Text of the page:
Privacy SOS

NSA has cloud technology allowing other agencies to view its data from the field

The Salt Lake Tribune has published an excellent overview of the NSA's many data storage facilities and installations in the United States. The piece goes into some depth regarding the technical specifications required to power and operate such an extensive, global surveillance architecture. It also includes this fascinating detail, presumably referencing FBI and CIA access to NSA's huge troves of data:
The NSA also has pioneered so-called "cloud-centric’’ technology to let outside agencies reach remotely into its enormous data pools. And the agency has spent years matching its computer architectures and systems with those of other intelligence gatherers — including those managing U.S. reconnaissance and geospatial satellite imagery — to ease information flows.
"The key is architecture,’’ NSA’s director of technology Lonny Anderson said in a 2011 interview. "There’s no doubt in my mind that when we connect architectures, we’ll never look back."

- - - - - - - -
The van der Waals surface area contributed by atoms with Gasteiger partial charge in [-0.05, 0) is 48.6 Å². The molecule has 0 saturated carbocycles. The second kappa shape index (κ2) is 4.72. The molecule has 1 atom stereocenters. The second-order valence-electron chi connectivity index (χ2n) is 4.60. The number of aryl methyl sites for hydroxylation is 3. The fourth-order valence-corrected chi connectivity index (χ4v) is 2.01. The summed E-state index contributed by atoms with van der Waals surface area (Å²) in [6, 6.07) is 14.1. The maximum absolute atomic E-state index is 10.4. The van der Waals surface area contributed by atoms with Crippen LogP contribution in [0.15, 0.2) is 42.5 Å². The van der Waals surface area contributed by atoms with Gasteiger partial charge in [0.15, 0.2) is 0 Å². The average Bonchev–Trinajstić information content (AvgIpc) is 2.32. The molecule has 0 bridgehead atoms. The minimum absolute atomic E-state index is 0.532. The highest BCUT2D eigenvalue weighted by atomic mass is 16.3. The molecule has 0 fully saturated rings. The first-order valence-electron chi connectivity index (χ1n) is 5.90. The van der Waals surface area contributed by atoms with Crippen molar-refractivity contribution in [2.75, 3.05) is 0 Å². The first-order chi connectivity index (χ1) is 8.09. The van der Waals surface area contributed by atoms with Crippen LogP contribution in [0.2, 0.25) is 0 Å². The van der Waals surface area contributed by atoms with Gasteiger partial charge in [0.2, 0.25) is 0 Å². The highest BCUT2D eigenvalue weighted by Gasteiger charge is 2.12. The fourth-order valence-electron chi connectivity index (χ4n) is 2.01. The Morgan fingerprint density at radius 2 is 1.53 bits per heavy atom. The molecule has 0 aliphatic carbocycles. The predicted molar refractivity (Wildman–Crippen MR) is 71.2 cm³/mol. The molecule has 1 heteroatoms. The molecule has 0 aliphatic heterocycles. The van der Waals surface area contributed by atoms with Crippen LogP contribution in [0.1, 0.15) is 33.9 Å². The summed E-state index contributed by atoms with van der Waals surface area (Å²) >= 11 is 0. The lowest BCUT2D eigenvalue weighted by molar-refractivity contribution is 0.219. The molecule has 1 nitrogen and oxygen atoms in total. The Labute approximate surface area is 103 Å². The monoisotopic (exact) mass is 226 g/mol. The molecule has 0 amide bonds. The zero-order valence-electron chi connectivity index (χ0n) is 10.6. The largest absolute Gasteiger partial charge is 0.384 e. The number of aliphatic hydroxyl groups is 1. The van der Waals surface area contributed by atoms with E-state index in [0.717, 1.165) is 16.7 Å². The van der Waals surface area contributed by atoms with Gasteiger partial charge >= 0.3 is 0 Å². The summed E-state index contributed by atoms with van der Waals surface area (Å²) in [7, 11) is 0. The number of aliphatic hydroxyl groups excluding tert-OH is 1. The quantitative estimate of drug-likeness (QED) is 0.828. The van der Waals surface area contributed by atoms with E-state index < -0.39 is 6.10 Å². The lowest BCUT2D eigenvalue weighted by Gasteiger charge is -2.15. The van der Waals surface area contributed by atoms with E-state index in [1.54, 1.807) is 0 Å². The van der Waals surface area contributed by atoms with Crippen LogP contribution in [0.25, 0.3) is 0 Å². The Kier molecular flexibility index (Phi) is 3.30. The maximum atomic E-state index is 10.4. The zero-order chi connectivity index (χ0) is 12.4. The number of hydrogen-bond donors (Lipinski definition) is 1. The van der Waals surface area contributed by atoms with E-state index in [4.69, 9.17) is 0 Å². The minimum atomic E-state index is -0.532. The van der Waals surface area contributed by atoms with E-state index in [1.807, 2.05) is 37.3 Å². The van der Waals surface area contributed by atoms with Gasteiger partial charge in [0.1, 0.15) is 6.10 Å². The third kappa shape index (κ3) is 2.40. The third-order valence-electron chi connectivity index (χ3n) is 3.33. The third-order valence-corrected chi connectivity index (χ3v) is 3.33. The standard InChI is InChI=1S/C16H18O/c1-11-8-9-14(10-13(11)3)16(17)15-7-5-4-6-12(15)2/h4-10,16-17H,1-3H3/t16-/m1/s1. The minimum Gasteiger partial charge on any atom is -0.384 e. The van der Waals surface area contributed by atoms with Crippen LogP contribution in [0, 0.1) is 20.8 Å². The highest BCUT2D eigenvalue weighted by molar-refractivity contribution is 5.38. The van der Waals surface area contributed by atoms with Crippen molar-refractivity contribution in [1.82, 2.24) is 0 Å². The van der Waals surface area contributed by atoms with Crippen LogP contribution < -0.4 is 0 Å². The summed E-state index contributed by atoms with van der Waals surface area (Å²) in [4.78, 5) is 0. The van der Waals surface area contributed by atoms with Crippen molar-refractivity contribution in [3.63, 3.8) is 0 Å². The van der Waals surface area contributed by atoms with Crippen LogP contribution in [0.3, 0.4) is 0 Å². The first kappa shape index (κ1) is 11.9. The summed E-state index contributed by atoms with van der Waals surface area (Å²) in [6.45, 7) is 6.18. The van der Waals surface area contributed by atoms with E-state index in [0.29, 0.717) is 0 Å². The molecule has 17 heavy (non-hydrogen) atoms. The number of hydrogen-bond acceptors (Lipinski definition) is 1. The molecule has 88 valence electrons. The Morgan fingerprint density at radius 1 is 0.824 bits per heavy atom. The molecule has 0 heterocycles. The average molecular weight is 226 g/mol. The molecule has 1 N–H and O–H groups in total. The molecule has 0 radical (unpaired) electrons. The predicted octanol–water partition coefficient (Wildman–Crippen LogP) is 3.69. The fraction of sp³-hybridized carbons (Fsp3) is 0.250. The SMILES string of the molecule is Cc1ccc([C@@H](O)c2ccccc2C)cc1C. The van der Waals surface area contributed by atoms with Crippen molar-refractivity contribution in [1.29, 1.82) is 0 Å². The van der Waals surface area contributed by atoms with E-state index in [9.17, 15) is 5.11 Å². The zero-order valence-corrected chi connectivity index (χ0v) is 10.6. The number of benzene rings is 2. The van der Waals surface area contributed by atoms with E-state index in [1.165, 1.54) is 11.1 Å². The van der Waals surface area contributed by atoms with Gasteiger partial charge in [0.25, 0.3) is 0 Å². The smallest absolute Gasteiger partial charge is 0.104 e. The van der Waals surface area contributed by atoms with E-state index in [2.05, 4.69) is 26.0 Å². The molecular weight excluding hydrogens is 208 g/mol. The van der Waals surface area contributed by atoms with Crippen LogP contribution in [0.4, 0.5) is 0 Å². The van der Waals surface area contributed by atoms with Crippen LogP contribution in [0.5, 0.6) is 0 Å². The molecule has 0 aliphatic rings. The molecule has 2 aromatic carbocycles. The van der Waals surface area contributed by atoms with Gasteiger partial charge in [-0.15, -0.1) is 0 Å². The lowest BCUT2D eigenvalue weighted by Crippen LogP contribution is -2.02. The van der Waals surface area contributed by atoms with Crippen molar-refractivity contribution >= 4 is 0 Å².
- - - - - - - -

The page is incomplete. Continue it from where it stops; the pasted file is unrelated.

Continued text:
In related developments, the Washington Post published more PRISM slides on June 29, 2013. The slide below shows that data queried by NSA analysts from the major telecom and internet communications providers passes through FBI's Data Intercept Technology Unit (DITU) before being warehoused in the NSA's many collections deposits. 
I don't know about you, but if I thought that my surveillance program was ethical and met democratic standards, I wouldn't call a part of it TRAFFICTHIEF.
The newly published slides also point to NSA's ability to intercept and monitor communications in real time. (See C under 'Content Type' in the purple box.)
See the Washington Post's story here.

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